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Bigelow depicts arduous hunt for Osama bin Laden | The Triangle

Bigelow depicts arduous hunt for Osama bin Laden

Academy Award-winner Kathryn Bigelow directed “Zero Dark Thirty,” a political commentary on the ten-year hunt and assassination of Osama bin Laden.
Academy Award-winner Kathryn Bigelow directed “Zero Dark Thirty,” a political commentary on the ten-year hunt and assassination of Osama bin Laden.

Unless you have been hiding out in a cave for the past 18 months, you know that Osama bin Laden was killed back in May 2011 by an elite team of U.S. Navy SEALs. There were countless interviews, descriptions, computer simulations and television specials that advertised and analyzed the now infamous raid. But what most people would not know is how it was a long, arduous and often violent 10-year journey that the CIA undertook to track down and kill bin Laden. “Zero Dark Thirty” (military code for half past midnight) is directed by Kathryn Bigelow, Academy Award-winning director for Best Picture for “The Hurt Locker.” It tells the tale of that long journey in an engaging, suspenseful and intelligent film that is one of the year’s best.

Mark Boal, Academy Award winner of Best Original Screenplay and Best Picture for “The Hurt Locker” in 2009, teamed up with Bigelow yet again for “Zero Dark Thirty.” Together they deliver a very tight and coherent narrative that follows CIA agent Maya, portrayed by Jessica Chastain, made famous by “The Help,” on her quest to find bin Laden. Over the course of the movie, Maya proves to be a no-nonsense type who has no qualms whatsoever with getting her hands dirty. Chastain manages to give a commanding and captivating performance by being the steely agent whose life is centered on finding bin Laden. For the upcoming Golden Globes, Chastain has earned a nomination for Best Performance by an Actress in a Motion Picture, and she is nominated for the Academy Award for Best Actress.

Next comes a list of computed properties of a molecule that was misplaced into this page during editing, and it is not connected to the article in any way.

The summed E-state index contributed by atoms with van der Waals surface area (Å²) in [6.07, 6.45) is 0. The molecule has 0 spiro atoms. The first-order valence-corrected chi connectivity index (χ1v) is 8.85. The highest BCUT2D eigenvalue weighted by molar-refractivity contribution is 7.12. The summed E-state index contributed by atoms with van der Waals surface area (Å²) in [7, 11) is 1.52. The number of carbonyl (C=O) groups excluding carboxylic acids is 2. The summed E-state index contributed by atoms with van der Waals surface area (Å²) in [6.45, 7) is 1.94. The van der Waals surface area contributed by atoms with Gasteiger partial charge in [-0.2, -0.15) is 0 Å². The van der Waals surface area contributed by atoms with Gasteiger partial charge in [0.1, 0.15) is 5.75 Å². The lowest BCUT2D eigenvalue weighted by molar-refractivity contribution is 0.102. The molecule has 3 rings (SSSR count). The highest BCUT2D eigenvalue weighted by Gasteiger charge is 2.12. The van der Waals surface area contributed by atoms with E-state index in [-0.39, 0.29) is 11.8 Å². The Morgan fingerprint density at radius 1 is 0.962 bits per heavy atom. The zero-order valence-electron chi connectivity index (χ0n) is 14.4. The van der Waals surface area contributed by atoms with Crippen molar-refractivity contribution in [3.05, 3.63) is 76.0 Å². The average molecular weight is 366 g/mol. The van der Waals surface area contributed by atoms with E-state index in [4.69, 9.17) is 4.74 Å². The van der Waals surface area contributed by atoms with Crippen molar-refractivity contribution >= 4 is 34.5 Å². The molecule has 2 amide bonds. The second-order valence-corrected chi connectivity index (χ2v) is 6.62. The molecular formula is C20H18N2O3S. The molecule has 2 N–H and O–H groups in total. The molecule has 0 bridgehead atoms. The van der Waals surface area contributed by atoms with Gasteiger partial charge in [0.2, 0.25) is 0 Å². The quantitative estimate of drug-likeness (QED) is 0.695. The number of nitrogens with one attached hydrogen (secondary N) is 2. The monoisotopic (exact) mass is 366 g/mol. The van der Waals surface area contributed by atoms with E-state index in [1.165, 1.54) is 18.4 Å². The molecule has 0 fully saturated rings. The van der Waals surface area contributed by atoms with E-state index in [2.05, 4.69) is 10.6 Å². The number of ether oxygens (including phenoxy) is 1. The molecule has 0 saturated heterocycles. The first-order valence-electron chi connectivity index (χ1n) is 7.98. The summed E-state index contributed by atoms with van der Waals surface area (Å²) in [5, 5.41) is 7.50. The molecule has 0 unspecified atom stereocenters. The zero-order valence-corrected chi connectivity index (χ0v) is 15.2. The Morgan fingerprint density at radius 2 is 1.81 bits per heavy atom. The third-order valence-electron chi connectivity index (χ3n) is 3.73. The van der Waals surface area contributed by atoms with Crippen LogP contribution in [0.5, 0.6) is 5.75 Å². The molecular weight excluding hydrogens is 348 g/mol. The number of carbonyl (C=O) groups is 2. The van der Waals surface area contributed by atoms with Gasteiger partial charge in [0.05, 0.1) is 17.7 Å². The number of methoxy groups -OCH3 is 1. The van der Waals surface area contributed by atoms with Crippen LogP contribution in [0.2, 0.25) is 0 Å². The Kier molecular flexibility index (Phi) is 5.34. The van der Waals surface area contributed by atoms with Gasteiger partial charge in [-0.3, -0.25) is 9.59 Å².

The story takes place over the course of 10 years and hops from places like Pakistan all the way to Poland. To help viewers follow the storyline, Bigelow and Boal lay out events in a style almost resembling a documentary. But even with that layout, “Zero Dark Thirty” is still very much a thriller. Maya and others chase down every lead that will lead to bin Laden, every dead end and shocking conclusion. The last 30 minutes or so will keep you on the edge of your seat as you watch the final raid happen right in front of you, even though you already know how it ends!

In a lot of ways, “Zero Dark Thirty” is very similar to Bigelow and Boal’s last movie, “The Hurt Locker.” It presents what happens without spinning it one way or another. “Zero Dark Thirty” could have easily been a “GO USA!” type of propaganda movie that probably could have brought in millions at the cost of the art of film. Bigelow and Boal made no such sacrifice here. They almost pointed out how the U.S. government can stagnate and flounder until it is eventually forced into action and how it used questionable interrogation techniques on its detainees in the days after 9/11. Both of those things have brought some political heat from Sen. John McCain and people within the CIA, but Bigelow stands by her stance that the film is in no way political but is in fact based on true events.

Political commentary aside, this is definitely one of the best movies you will see all year and is nominated for the Academy Award for Best Picture and Best Original Screenplay. Moments like the opening with 911 calls on 9/11 to the end when one Navy SEAL reports back to base saying, “For God and country, Geronimo” (meaning bin Laden had been killed), will give you shivers. The must-see movie gives you quite a lot to think about, and Maya herself is stuck wondering where she wants to go next. And what a question to ask: We killed the No. 1 most wanted man in the world, but can you name No. 2?